Your Credit Isn’t Ruined Forever
A reader named Val wrote me after a stint of unemployment left her drowning in medical bills, student loan debt and collection accounts. She was working again, but the pay wasn’t great and she wondered if her credit would ever recover. “I have no idea how to grab hold of my credit score and get it to rise once again,” she said.
Eighteen months later, after educating herself about credit, Val still hadn’t found a better job — but her scores were marching higher. She managed to pay off overdue bills and get collection accounts erased from her credit reports. She applied for — and received — a credit card to help her rebuild her scores. “I still have some medical debt to wipe out, but my car is almost paid off! And I just started paying off my student loans,” Val reported.
Millions of Americans suffered blows to their credit in recent years as unemployment, foreclosures and bankruptcies soared. The damage doesn’t have to be permanent, though, if you know how to bounce back. Here are six ways to fix your credit starting ... now.
Budget, Budget, Budget
You can’t repair your credit if you’re still falling behind on your bills. Once your credit crisis has passed, you should start stabilizing your finances. Most important: Your spending should be less (preferably much less) than your current income. Val used the 50/30/20 plan that bankruptcy expert and current U.S. Senator Elizabeth Warren outlines in her book “All Your Worth”: 50 percent of after-tax income goes to “must haves” such as housing, food, utilities, insurance and minimum loan payments; 30 percent goes to “wants” such as clothes, vacations and eating out; and 20 percent is for saving and paying down debt.
There are plenty of other budgeting systems, but they typically share the same goals: to help you move away from living paycheck to paycheck, where you’re vulnerable to every little economic setback.
Deal With Collections
Get free copies of your credit reports from AnnualCreditReport.com and note any collection accounts, including contact information for the collection agencies. You may not need to take action on debts that are about to fall off your credit reports (they typically do so automatically seven years and 180 days after the date the original account first went delinquent).
With other accounts, you might consider offering a lump-sum payoff in exchange for the collector deleting the account from your credit reports — a so-called “pay for deletion.” This is tricky, though, since even acknowledging the debt is yours can inspire the collector to sue you. Learn more about dealing with collectors at Debt Collection Answers.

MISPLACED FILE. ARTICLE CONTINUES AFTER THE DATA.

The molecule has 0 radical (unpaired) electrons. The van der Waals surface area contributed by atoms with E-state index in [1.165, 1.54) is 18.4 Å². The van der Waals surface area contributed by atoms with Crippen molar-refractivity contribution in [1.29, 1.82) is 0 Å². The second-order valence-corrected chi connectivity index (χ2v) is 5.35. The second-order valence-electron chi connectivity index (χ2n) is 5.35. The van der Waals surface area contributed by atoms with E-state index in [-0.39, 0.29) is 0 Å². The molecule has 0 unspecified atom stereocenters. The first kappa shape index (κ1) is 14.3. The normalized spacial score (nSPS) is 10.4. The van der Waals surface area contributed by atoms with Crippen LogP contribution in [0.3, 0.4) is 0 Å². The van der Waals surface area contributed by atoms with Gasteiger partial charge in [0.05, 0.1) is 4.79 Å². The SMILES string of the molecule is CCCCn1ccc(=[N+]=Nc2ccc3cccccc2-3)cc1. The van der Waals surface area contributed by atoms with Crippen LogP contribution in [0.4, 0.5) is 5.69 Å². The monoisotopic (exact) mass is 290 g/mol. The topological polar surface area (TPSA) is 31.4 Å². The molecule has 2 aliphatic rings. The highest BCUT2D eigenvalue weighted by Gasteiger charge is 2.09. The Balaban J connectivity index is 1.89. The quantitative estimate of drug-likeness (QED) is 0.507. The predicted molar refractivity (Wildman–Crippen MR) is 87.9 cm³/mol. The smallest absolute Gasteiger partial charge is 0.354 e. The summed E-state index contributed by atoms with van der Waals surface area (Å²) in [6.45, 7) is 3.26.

Stop Carrying Balances
If you still have credit cards, use them lightly but regularly to help rebuild your scores. Do not, however, use them to build up debt. You should pay off your cards in full every month, since carrying a balance does not help your score. If you have balances you can’t pay in full, at least pay them down over time.
Spreading your debt over several cards is typically better than loading it up on one. The less you use of your available credit limit on each card, the better. Using 30 percent or less is good, 20 percent or less is better and 10 percent or less is best.
Get a Secured Card
If you don’t have a credit card, apply for a secured card. With secured cards, you make a refundable deposit with the issuing bank — usually somewhere between $300 and $1,000 — in return for a credit limit of the same amount. Make sure the card issuer reports your payments to all three credit bureaus (Experian, Equifax and TransUnion). The card can’t help your score at a bureau if it’s not being reported there. You can shop for secured cards at several card-comparison sites, including CardHub, CreditCards.com and NerdWallet.
Add an Installment Loan
Most credit scoring formulas, including the leading FICO score, reward people for using a mix of different credit accounts. If you don’t have a mortgage, student loan, auto loan or other installment loan showing on your credit reports, consider taking out a small personal loan and making on-time payments to boost your scores. Again, make sure the loan issuer reports to all three bureaus, so the loan helps build your credit across the board. Avoid rent-to-own and payday lenders, as their loans typically do nothing to help your scores and come at a high cost.
Compare Apples to Apples
Many people don’t realize that there is no such thing as “a credit score” — there are many different scoring formulas that don’t all react the same way to the underlying information reported by the credit bureaus. In addition, people’s scores typically vary depending on which credit bureau is used (they’re private, competing businesses) and when the score is pulled, since scores change all the time. So if you compare the Experian FICO score you got in March with the Equifax Vantage score you got in July, the two numbers may not be in the same ballpark.
If you’re trying to track your credit recovery over time, it makes sense to consult the same type of score from the same bureau or bureaus. You can buy FICO scores for about $20 apiece at MyFico.com, or get them free from various credit card issuers. Discover offers free TransUnion FICO scores, for example. You can also get free TransUnion VantageScores from Credit Karma. Other providers may offer “consumer education scores” that aren’t typically used by lenders. The scores may be free, but they might also be less useful when it comes to knowing where you stand with lenders.
Liz Weston is an award-winning journalist and author of several money books, including the best-selling “Your Credit Score.” She writes about personal finance at her site, AskLizWeston. You can like her on Facebook and follow her on Twitter.